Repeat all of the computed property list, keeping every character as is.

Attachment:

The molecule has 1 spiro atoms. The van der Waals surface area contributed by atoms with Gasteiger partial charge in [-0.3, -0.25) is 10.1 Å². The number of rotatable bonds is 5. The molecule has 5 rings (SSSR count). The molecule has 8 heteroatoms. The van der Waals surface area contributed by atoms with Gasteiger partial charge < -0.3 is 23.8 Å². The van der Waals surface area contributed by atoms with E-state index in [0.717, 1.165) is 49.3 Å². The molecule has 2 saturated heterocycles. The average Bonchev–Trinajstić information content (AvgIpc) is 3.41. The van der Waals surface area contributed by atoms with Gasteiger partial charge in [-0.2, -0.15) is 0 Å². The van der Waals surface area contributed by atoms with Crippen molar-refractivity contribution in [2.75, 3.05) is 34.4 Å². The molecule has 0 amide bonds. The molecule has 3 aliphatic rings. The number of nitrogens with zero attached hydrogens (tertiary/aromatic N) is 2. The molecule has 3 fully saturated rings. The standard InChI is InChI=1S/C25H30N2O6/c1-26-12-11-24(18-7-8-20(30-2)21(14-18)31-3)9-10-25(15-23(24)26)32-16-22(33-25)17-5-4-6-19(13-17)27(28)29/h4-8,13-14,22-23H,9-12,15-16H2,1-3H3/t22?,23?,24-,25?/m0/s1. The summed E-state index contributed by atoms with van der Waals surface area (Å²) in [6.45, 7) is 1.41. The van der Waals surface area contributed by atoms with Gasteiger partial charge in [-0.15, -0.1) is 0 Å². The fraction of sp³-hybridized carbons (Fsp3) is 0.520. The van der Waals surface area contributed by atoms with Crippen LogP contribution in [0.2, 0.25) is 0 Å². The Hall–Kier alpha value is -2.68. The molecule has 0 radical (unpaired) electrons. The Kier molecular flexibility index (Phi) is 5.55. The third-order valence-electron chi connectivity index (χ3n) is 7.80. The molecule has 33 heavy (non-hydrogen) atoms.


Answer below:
The molecule has 1 spiro atoms. The van der Waals surface area contributed by atoms with Gasteiger partial charge in [-0.3, -0.25) is 10.1 Å². The number of rotatable bonds is 5. The molecule has 5 rings (SSSR count). The molecule has 8 heteroatoms. The van der Waals surface area contributed by atoms with Gasteiger partial charge < -0.3 is 23.8 Å². The van der Waals surface area contributed by atoms with E-state index in [0.717, 1.165) is 49.3 Å². The molecule has 2 saturated heterocycles. The average Bonchev–Trinajstić information content (AvgIpc) is 3.41. The van der Waals surface area contributed by atoms with Gasteiger partial charge in [-0.2, -0.15) is 0 Å². The van der Waals surface area contributed by atoms with Crippen molar-refractivity contribution in [2.75, 3.05) is 34.4 Å². The molecule has 0 amide bonds. The molecule has 3 aliphatic rings. The number of nitrogens with zero attached hydrogens (tertiary/aromatic N) is 2. The molecule has 3 fully saturated rings. The standard InChI is InChI=1S/C25H30N2O6/c1-26-12-11-24(18-7-8-20(30-2)21(14-18)31-3)9-10-25(15-23(24)26)32-16-22(33-25)17-5-4-6-19(13-17)27(28)29/h4-8,13-14,22-23H,9-12,15-16H2,1-3H3/t22?,23?,24-,25?/m0/s1. The summed E-state index contributed by atoms with van der Waals surface area (Å²) in [6.45, 7) is 1.41. The van der Waals surface area contributed by atoms with Gasteiger partial charge in [-0.15, -0.1) is 0 Å². The fraction of sp³-hybridized carbons (Fsp3) is 0.520. The van der Waals surface area contributed by atoms with Crippen LogP contribution in [0.2, 0.25) is 0 Å². The Hall–Kier alpha value is -2.68. The molecule has 0 radical (unpaired) electrons. The Kier molecular flexibility index (Phi) is 5.55. The third-order valence-electron chi connectivity index (χ3n) is 7.80. The molecule has 33 heavy (non-hydrogen) atoms.